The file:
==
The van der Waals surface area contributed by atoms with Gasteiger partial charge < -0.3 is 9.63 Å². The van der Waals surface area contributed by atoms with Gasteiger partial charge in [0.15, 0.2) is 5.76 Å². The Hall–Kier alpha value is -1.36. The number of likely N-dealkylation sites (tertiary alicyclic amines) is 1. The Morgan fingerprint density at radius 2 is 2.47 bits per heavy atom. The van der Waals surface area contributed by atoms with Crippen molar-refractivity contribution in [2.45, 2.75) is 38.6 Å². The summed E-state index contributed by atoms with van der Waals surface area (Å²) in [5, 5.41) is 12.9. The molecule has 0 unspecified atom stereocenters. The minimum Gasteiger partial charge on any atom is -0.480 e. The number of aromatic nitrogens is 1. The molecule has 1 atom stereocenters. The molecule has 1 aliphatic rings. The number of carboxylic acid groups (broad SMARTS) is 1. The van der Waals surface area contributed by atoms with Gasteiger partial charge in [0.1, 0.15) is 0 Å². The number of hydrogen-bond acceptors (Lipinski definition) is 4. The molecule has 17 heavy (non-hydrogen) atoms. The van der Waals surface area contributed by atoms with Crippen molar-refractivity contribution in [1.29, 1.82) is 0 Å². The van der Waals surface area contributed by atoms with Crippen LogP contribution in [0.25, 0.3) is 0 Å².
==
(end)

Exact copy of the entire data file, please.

The van der Waals surface area contributed by atoms with Gasteiger partial charge < -0.3 is 9.63 Å². The van der Waals surface area contributed by atoms with Gasteiger partial charge in [0.15, 0.2) is 5.76 Å². The Hall–Kier alpha value is -1.36. The number of likely N-dealkylation sites (tertiary alicyclic amines) is 1. The Morgan fingerprint density at radius 2 is 2.47 bits per heavy atom. The van der Waals surface area contributed by atoms with Crippen molar-refractivity contribution in [2.45, 2.75) is 38.6 Å². The summed E-state index contributed by atoms with van der Waals surface area (Å²) in [5, 5.41) is 12.9. The molecule has 0 unspecified atom stereocenters. The minimum Gasteiger partial charge on any atom is -0.480 e. The number of aromatic nitrogens is 1. The molecule has 1 atom stereocenters. The molecule has 1 aliphatic rings. The number of carboxylic acid groups (broad SMARTS) is 1. The van der Waals surface area contributed by atoms with Gasteiger partial charge in [0.1, 0.15) is 0 Å². The number of hydrogen-bond acceptors (Lipinski definition) is 4. The molecule has 17 heavy (non-hydrogen) atoms. The van der Waals surface area contributed by atoms with Crippen molar-refractivity contribution in [1.29, 1.82) is 0 Å². The van der Waals surface area contributed by atoms with Crippen LogP contribution in [0.25, 0.3) is 0 Å².